3 out of 5 stars

Paul Verhoeven’s never been one for subtlety. The man that brought us Basic Instinct (1992) and Showgirls (1995) plunges us into 17th-century Italy with Benedetta, where piety, masochism, and raunch are combined with a tale of lesbianism and religion. Inspired by real events documented in Judith C. Brown’s 1986 book Immodest Acts: The Life of a Lesbian Nun in Renaissance Italy, Benedetta explores spirituality and ecstasy like it’s the same subject. It all starts inside a serene Tuscan convent after a statue of the Virgin Mary topples onto of a child called Benedetta Carlini, but instead of crying or becoming distressed she started suckling its plaster breast. This is the level of subtlety one should expect…

We fast-forward to a grown-up Benedetta (Virginie Efira) now having erotic visions of a naked but sexless Jesus, who instructs her to get naked. There’s no nuance to the imagery of burning red skies and snakes wrapped around bodies, so one won’t need a degree in Religious Studies to get what’s being implied here. Benedetta awakens with stigmata and the belief she has a hotline to God, so promises to pray a plague away and protect terrified townsfolk.

Benedetta was traded by her wealthy parents at a young age, so she connects with Bartolomea (Daphne Patakia), who’s desperate to escape her abusive father. These two women are fascinated by each other and their relationship starts innocently before ramping up in Verhoeven’s trademarked overblown way. Most directors would opt for longing glances and heaving bosoms, but Benedetta is filled with naked bodies, carnal forces, and religious figures being used as sex toys. Cinematographer Jeanne Lapoirie proudly showcases intertwined naked bodies, with no candlelit nuance to be found.

Later, Benedetta ascends to the role of abbess in the small Tuscan town, ousting the financially-motivated nun Felicita (Charlotte Rampling) from office and her presence appears to usher forth apocalyptic events. The Nuncio (Lambert Wilson) arrives with the only cure, to burn every blasphemous woman at the stake. Appearing in opulent garb from his sprawling mansion, he’s singleminded in his mission as the town deals with disease, famine, and potentially a comet, while all lustful Benedetta thinks about is sex. Perhaps this is more a commentary on religion than it initially appears, but that’s for individuals to determine.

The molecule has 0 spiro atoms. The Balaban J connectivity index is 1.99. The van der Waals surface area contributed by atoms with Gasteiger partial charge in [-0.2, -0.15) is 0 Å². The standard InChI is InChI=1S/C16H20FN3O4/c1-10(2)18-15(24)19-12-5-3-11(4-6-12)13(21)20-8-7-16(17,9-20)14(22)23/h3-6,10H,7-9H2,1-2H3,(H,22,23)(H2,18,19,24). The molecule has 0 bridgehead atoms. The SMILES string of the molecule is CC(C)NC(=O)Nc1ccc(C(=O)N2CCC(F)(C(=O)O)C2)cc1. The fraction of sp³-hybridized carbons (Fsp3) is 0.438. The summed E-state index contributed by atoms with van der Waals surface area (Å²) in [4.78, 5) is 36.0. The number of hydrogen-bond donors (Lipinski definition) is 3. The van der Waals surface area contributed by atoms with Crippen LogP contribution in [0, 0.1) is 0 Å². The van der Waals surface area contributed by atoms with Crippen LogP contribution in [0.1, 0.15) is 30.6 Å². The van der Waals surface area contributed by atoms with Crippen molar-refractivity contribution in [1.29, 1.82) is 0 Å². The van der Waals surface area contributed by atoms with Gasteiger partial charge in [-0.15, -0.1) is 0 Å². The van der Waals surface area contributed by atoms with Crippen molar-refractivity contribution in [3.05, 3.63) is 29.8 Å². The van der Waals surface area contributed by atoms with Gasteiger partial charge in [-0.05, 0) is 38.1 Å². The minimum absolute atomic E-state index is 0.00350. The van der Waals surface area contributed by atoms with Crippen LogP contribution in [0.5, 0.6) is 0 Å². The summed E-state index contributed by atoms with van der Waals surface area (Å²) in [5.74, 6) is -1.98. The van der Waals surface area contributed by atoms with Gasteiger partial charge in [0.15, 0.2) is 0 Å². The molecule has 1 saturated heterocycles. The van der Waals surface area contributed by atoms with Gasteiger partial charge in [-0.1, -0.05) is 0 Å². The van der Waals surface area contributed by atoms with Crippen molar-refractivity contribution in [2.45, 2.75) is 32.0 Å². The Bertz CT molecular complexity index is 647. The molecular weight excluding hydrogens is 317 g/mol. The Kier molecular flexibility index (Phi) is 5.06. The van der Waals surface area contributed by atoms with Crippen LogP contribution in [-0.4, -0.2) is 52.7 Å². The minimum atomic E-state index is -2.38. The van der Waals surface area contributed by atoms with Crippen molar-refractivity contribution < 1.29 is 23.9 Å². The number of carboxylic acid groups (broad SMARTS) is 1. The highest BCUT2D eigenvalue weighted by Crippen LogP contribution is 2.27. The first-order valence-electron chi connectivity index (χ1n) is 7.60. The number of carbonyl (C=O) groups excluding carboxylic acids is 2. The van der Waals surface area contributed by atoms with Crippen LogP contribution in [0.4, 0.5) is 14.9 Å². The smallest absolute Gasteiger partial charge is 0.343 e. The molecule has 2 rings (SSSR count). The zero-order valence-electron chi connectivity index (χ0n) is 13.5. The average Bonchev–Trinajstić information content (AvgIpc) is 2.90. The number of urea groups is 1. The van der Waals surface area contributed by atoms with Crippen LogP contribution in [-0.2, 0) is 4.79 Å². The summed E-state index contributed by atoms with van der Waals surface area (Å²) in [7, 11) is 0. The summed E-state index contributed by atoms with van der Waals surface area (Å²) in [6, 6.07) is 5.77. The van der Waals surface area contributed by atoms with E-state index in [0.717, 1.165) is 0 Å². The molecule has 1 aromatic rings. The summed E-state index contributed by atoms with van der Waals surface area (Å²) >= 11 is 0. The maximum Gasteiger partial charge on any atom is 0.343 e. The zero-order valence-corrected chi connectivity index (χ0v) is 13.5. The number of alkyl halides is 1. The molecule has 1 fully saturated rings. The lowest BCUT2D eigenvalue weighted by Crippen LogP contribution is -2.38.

Benedetta isn’t concerned about whether or not this young nun has a real connection to God, or if she’s just faking her blessing. Screenwriters David Birke and Verhoeven himself are more concerned with how her visions are manifested and the fear they create in people. It’s the smaller details beneath all the sex, gore, and torture that make Benedetta special. Efira and Patakia are fearless in their performances; the longing in their eyes and the dissonances between reality and fiction push this film beyond the cheap softcore porn it could easily have become.

God and religion are merely a cover, as there’s no repenting and divine love to be found in Benedetta. The convent regularly claims to do the Lord’s work yet will only accept girls whose families pay a dowry. When the lead begins to assert sainthood, the power dynamic unexpectedly changes and the film challenges audiences to find the exploitative nature of people blasphemous.

Verhoeven opts to finish on a sombre and reflective note as the last 10-minutes atones for all the debauchery. Benedetta sits somewhere between a historical drama depicting homosexuality and religion, and a pulpy softcore middle finger to Catholicism, all with an added dash of erotic thriller and black comedy. Some may find Benedetta too bombastic and exploitative to be taken seriously and enjoyed on any level. The queerness and lingering camera shots could be seen as intended to titillate heterosexual men, but in the rigid confines of Catholicism there’s true power in it. The torture scenes towards the end cross a line, however, with the camera unnecessarily panning over slim, nude bodies.

Ultimately, Benedetta struggles to find focus and meaning. It doesn’t have any real opinion on religion, nor does it make any judgements about its characters. It’s proudly tasteless with every frame crammed with flagellations, sex, blood, and blasphemy. And while there’s a rich vein of black humour added to this melting pot of sacrilege and rebellion, the end result and intention isn’t always clear.


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Cast & Crew

director: Paul Verhoeven.
writers: David Birke & Paul Verhoeven (based on the book ‘Immodest Acts: The Life of a Lesbian Nun in Renaissance Italy’ by Judith C. Brown).
starring: Virginie Efira, Lambert Wilson, Daphne Patakia, Olivier Rabourdin, Clotilde Courau, Charlotte Rampling & Hervé Pierre.